Editor’s Note: Today’s poems are the closing of a circle. There is no longer beginning or end, only the far reaches, the impact, the power of poetry. What began with my featuring Dara Barnat’s poem “Walt Whitman” became a magic carpet ride within the Holy Land and its many languages. During my sabbatical in Israel I featured so many amazing poets and translators on this series, and now that I have returned to more familiar pastures I am paying homage to all of them with today’s entry. This will not be the last time I feature Hebrew writers in translation or English writers living in Israel, but it is a bookend on a time and a place that forever changed me and for which I am forever grateful. If I am afraid that “my Hebrew is going to get hurt,” I trust that the amazing poets I have shared here with you throughout my journey will work like invisible threads binding me to a language and a country, always.

Want to read more by and about Gili Haimovich?
PoetryOn
Recours au Poem
Asymptote
The Bakery

SATURDAY POETRY SERIES PRESENTS: JOAN PRUSKY GLASS

Front Camera

THE BATHING SCENE FROM MARGUERITE DURAS’S THE LOVER
By Joan Prusky Glass

“Very early in my life it was too late.”
                          – M. Duras, The Lover

I read The Lover when I was fifteen.
The girl’s red doll lips became my own.
The power she had over
the Chinese man mine too.
His weakness became fuel
for a journey I was preparing for.
I needed him and despised him
before I knew why.

There is a scene in which
the man, on his knees,
bathes the girl’s slender body,
barely pubescent.
She looks down at him coolly,
braids hanging over her shoulders.
Immodest on purpose.

The lover draws a washcloth
across her hips tenderly,
with grief in his eyes.
Perhaps he is trying to wash
away the power he gave her.

She notices him loving her
the way you might notice
a penny tossed into the well
when your pockets
are filled to the brim.

(Today’s poem originally appeared in TRIVIA: Voices of Feminism and appears here today with permission from the poet.)

Joan Prusky Glass lives with her husband and three children in Derby, Connecticut. She is an educator and child advocate by profession. Her poetry has been published or is upcoming in Decades Review, TRIVIA: Voices of Feminism, Bone Parade, Milk Sugar, Harpweaver, Pyrokinection, Literary Mama, University of Albany’s Offcourse, The Rampallian, Visceral Uterus, Up the River, Haggard & Halloo, vis a tergo and Smith College Alumnae Quarterly among others.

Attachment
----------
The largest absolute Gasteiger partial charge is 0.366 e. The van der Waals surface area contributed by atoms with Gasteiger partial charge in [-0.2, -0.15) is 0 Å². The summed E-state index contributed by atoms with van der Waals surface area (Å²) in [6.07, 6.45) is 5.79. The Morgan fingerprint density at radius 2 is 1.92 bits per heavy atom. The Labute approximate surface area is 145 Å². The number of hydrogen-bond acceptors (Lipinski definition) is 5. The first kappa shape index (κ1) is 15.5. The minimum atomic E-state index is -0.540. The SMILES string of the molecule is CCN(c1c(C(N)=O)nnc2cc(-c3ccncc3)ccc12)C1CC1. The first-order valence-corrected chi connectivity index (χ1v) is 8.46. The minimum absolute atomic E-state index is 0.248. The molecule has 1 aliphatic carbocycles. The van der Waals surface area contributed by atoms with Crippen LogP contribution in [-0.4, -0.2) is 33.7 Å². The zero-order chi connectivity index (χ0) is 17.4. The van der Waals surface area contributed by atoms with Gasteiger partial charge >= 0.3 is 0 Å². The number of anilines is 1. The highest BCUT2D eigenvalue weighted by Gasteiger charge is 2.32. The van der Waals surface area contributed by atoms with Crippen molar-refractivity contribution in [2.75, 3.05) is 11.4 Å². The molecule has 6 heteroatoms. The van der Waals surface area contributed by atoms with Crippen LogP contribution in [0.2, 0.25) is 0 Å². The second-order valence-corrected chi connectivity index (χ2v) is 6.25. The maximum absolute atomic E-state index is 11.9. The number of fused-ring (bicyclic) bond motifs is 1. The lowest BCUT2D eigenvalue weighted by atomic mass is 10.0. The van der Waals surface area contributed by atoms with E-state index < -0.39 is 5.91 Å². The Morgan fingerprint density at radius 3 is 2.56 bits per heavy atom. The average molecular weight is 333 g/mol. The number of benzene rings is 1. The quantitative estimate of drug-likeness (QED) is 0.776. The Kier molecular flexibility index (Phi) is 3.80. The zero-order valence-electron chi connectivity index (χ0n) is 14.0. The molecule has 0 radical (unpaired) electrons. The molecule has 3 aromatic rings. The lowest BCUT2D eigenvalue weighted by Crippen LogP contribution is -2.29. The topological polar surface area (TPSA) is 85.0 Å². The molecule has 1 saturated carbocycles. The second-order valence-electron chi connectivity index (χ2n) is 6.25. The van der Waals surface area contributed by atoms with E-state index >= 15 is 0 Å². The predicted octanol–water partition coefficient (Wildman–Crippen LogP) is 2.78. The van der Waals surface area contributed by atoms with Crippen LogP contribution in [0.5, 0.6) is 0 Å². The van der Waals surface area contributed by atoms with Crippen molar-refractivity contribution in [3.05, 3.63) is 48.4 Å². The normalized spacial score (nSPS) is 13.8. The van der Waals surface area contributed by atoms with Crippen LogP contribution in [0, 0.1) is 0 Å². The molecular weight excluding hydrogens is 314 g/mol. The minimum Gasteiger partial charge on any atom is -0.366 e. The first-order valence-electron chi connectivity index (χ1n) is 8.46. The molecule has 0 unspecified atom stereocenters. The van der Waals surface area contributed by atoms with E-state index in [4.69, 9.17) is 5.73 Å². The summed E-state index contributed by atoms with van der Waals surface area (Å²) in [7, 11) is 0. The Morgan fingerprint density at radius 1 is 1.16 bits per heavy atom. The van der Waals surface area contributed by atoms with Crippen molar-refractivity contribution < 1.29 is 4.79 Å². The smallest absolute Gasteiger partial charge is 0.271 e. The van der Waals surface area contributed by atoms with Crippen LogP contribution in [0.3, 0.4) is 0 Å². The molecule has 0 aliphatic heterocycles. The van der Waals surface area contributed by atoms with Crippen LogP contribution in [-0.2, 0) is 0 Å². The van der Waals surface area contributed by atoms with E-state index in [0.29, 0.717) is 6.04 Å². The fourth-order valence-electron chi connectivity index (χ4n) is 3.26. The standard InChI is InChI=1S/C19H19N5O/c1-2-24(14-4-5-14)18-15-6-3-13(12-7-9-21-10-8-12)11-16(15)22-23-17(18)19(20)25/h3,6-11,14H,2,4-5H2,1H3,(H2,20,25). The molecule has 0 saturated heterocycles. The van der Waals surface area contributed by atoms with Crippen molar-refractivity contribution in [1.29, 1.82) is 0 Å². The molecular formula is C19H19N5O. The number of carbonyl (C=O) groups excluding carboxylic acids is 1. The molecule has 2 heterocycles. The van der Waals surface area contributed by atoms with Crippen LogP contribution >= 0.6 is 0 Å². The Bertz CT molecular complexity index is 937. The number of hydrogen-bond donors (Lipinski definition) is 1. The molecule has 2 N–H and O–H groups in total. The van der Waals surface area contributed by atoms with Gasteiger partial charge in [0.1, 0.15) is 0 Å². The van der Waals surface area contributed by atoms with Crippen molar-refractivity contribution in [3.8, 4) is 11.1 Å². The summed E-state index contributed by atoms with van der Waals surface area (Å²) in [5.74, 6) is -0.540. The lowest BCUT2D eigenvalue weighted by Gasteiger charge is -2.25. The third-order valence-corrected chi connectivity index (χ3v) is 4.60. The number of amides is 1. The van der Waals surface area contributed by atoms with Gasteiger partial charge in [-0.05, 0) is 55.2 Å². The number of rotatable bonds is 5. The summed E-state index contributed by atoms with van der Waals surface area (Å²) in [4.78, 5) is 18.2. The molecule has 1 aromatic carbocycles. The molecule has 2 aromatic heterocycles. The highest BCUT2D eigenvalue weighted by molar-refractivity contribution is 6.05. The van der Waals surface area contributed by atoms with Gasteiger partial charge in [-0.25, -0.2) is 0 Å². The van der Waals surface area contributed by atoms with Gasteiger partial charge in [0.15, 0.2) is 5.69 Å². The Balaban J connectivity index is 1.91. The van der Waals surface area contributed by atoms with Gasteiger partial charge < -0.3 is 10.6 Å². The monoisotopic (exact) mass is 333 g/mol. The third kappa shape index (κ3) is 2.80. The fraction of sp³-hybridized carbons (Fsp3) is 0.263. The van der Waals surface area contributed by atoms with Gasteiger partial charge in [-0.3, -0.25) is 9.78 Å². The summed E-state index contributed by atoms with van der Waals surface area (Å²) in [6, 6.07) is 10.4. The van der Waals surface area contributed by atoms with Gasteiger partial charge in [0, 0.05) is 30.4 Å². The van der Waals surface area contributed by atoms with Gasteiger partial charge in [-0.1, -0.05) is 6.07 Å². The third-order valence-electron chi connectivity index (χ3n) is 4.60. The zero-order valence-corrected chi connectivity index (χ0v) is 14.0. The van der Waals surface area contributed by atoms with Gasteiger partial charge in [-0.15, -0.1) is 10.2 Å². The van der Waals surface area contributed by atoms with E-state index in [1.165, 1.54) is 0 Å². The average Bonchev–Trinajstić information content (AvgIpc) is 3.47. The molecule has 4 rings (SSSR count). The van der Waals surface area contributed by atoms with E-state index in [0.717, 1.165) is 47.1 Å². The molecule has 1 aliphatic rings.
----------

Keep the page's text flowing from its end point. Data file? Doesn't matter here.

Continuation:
Editor’s Note: What draws us into today’s piece, and what makes us resist against it? Where does the reader’s experience end and the poet’s begin? Where does the poet dissolve into the girl; where does the girl begin and her author end? Is today’s feature about power? Scandal? Sex? Love?

Today Joan Prusky Glass blurs the lines between perception and art, between experience and literature, between revulsion and beauty. The poet paints a watercolor of words, one vivid pigment bleeding into the next, so that we are both moved and unsteady. We are left not knowing where we stand; unsure of the medium, of the players, of ourselves.

Want to read more by and about Joan Prusky Glass?
“Inanimate Objects,” Bone Parade
Three poems, Offcourse
“Boredom Never Killed Anyone,” Visceral Uterus
“On the Death of a Neighbor,” Haggard and Halloo
“The Poet as a Young Girl,” Decades Review

A Review of Magnolia & Lotus: Selected Poems of Hyesim

magnolia-lotusA Review of Magnolia & Lotus: Selected Poems of Hyesim, translated by Ian Haight and T’ae-Yŏng Hŏ

By J. Andrew Goodman

Admittedly, I had to read Magnolia and Lotus a number of times before I could appreciate its depth. Some poems are rigid; others are didactic or produce moral puzzles; some poems are merely observations of nature or human experience. Most, however, are evocative or clever in their explorations of human thought and playful in their allegories. Hyesim is a natural observer and an endearing persona. His life is an interesting one.

Hyesim (1178-1234) is the first Sŏn Buddhist Master dedicated to poetry. Sŏn Buddhism is the Korean equivalent of Zen Buddhism in Japan—both forms originated from the same Ch’an Buddhism tradition in China. And, like most poetry written in this tradition, the world is distilled through a tonal distance. Mood appears by observing nature or its juxtaposition with the ravages and delights of human experience. As Ian Haight says of Sŏn Buddhism in the introduction, nature is not an object, but an ideal.